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Cardiac channelopathies: diagnosis and contemporary management
  1. Greg J Mellor1,
  2. Elijah R Behr2
  1. 1 Cardiology Department, Papworth Hospital NHS Foundation Trust, Cambridge, UK
  2. 2 Cardiology Clinical Academic Group, St. George's, University of London, London, UK
  1. Correspondence to Dr Greg J Mellor, Papworth Hospital NHS Foundation Trust, Cambridge, UK; gregmellor{at}me.com

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Learning objectives

  • To provide an in-depth overview of the major ion channelopathies: long QT syndrome, Brugada syndrome and catecholaminergic polymorphic ventricular tachycardia with particular focus on:

    • diagnosis,

    • risk stratification,

    • treatment options,

    • underlying genetics and approach to genetic testing.

  • To provide a brief summary of the less well-established or novel inherited arrhythmia syndromes and unexplained cardiac arrest.

Introduction

The inherited arrhythmia (IA) syndromes are a group of disorders characterised by an increased risk of sudden cardiac death (SCD), abnormal cardiac electrical function and typically, a structurally normal heart.1 They share an underlying genetic aetiology where disease-causing genetic variants may lead to absence or dysfunction of proteins involved in generation and propagation of the cardiac action potential.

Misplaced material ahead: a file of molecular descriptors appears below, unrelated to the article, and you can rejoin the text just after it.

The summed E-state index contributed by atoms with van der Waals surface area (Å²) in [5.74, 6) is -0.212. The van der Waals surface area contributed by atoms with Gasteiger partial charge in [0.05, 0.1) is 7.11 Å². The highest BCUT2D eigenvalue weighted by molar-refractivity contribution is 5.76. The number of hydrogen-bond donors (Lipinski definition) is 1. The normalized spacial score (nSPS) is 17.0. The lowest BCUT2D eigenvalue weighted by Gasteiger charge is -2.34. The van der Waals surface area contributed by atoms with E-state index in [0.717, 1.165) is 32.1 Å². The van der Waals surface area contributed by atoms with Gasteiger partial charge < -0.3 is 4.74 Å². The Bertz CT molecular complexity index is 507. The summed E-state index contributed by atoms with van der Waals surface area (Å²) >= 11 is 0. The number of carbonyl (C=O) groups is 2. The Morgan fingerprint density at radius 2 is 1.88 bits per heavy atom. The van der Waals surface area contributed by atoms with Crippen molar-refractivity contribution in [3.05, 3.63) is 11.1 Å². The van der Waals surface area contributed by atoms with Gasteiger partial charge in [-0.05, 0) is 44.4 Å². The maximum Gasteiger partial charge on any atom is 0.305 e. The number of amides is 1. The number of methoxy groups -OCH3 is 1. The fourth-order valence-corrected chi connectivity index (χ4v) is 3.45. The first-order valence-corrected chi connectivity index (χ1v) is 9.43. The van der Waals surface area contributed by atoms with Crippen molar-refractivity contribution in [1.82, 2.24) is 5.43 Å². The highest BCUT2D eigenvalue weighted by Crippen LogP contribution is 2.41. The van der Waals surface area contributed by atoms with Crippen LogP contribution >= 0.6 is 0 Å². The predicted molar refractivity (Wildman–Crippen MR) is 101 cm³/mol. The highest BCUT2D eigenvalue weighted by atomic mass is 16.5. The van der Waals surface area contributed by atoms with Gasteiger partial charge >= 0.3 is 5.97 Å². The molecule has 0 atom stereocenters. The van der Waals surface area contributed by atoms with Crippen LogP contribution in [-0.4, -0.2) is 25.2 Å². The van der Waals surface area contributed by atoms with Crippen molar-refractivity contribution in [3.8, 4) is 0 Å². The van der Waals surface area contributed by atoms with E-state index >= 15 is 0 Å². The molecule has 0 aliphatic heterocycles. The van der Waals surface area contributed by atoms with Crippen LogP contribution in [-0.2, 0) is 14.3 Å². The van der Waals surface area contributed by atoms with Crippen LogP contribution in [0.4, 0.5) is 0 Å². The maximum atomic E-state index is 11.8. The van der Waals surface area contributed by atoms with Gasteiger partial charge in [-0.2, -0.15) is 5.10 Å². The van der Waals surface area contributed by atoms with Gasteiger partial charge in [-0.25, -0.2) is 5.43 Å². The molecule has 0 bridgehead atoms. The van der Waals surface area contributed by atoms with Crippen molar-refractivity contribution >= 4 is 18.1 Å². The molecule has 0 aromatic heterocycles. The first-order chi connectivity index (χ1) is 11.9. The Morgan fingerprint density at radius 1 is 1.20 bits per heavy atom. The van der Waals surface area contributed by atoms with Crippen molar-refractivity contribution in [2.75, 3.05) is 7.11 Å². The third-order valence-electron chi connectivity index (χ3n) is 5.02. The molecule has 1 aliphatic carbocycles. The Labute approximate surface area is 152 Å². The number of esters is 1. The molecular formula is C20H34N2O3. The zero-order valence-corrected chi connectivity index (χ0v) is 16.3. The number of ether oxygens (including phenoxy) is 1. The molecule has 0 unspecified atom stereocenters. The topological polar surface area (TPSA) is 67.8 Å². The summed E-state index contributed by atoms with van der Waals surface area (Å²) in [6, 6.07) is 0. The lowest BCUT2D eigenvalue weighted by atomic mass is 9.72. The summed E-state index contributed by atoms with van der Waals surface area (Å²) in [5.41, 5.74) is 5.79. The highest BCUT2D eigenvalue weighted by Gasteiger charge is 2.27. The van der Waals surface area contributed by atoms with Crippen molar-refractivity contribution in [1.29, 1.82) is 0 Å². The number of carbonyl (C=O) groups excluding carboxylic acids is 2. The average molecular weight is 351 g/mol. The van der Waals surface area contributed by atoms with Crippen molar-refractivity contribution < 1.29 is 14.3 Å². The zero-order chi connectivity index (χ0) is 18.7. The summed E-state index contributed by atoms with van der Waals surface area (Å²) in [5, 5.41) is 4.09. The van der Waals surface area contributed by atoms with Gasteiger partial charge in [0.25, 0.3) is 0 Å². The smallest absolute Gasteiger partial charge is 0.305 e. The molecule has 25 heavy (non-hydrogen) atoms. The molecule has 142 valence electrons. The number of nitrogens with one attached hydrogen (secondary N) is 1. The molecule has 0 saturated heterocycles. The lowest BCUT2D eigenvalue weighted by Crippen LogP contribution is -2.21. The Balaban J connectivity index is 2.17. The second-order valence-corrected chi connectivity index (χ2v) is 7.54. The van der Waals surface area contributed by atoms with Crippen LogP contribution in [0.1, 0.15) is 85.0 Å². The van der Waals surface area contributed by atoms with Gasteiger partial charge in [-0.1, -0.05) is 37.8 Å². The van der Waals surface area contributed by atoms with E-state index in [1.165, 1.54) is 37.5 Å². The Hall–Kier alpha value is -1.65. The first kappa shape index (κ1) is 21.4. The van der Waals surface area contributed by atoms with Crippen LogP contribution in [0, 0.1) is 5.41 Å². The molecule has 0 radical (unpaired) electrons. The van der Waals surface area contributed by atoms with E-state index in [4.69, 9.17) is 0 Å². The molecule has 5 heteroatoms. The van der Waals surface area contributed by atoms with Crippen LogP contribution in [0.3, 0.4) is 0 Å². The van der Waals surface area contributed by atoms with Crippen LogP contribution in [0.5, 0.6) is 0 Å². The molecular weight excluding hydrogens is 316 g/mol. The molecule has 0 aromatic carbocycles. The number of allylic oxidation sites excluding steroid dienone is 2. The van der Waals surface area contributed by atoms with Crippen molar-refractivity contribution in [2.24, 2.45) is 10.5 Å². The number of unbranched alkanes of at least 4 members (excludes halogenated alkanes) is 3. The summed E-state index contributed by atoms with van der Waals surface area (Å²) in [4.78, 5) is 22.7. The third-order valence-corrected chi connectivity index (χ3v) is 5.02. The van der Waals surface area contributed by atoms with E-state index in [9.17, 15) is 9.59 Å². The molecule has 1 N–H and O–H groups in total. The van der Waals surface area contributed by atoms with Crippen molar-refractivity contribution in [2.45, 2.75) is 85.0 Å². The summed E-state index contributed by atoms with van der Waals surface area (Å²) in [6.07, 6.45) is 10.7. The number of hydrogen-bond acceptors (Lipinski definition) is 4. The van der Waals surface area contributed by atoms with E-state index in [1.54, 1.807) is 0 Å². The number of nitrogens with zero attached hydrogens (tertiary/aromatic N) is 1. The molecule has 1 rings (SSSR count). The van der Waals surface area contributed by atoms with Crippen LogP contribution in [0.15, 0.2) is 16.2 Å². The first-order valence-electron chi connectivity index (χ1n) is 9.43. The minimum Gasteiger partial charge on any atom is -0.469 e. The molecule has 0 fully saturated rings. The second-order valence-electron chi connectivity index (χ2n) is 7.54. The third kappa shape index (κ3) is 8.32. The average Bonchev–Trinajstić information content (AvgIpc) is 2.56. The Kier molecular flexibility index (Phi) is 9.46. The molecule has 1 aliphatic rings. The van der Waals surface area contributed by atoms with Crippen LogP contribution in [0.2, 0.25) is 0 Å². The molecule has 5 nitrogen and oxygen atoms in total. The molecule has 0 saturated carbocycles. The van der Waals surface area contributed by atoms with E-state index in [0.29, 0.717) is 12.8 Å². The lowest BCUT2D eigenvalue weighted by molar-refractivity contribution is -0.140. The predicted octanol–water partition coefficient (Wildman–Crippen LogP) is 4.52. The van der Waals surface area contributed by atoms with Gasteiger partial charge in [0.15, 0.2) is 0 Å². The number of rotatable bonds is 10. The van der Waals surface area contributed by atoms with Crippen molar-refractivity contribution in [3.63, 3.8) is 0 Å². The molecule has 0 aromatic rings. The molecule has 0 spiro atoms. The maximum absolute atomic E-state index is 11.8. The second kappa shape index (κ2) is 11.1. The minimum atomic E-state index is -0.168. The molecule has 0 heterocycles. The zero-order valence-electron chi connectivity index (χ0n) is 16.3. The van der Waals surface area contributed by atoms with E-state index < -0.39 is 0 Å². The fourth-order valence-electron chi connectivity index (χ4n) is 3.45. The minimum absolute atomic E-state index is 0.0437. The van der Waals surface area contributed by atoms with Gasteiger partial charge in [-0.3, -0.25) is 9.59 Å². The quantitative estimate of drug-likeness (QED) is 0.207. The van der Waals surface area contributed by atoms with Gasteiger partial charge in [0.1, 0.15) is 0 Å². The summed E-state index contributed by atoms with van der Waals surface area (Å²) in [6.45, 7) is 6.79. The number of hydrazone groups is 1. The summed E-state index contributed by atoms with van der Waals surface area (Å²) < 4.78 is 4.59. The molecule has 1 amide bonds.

They also share clinical features and management challenges. Diagnosis is largely ECG-based with significant overlap between affected individuals and the general population. Day-to-day symptoms are frequently absent such that assessment of the risk of SCD and its prevention are the primary concerns. Available tools for such risk stratification are imperfect and largely based on expert consensus without a robust evidence base.

This review will focus on the diagnosis, risk stratification and treatment of the most common and well described IA syndromes, namely long QT syndrome (LQTS), Brugada syndrome (BrS) and catecholaminergic polymorphic ventricular tachycardia (CPVT). Other conditions including short QT syndrome (SQTS), early repolarisation syndrome (ERS) and idiopathic ventricular fibrillation (IVF) will also be discussed briefly.

Diagnosis

IA syndromes may present in a number of ways: following a resuscitated cardiac arrest or arrhythmic syncope, where an abnormal ECG in the absence of ischaemic and structural heart disease may heighten clinical suspicion; unexplained ECG abnormalities in an asymptomatic patient or through family screening for a specific diagnosis or following a sudden unexplained death. The 12-lead ECG, supported by extended monitoring or provocation with exercise or drugs, is the cornerstone …

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Footnotes

  • Twitter @GregMellor7, @BehrElijah

  • Contributors GM drafted the majority of the manuscript. ERB critically reviewed and edited the manuscript.

  • Funding The authors have not declared a specific grant for this research from any funding agency in the public, commercial or not-for-profit sectors.

  • Competing interests None declared.

  • Patient and public involvement Patients and/or the public were not involved in the design, or conduct, or reporting, or dissemination plans of this research.

  • Provenance and peer review Commissioned; externally peer reviewed.

  • Author note References which include a * are considered to be key references.

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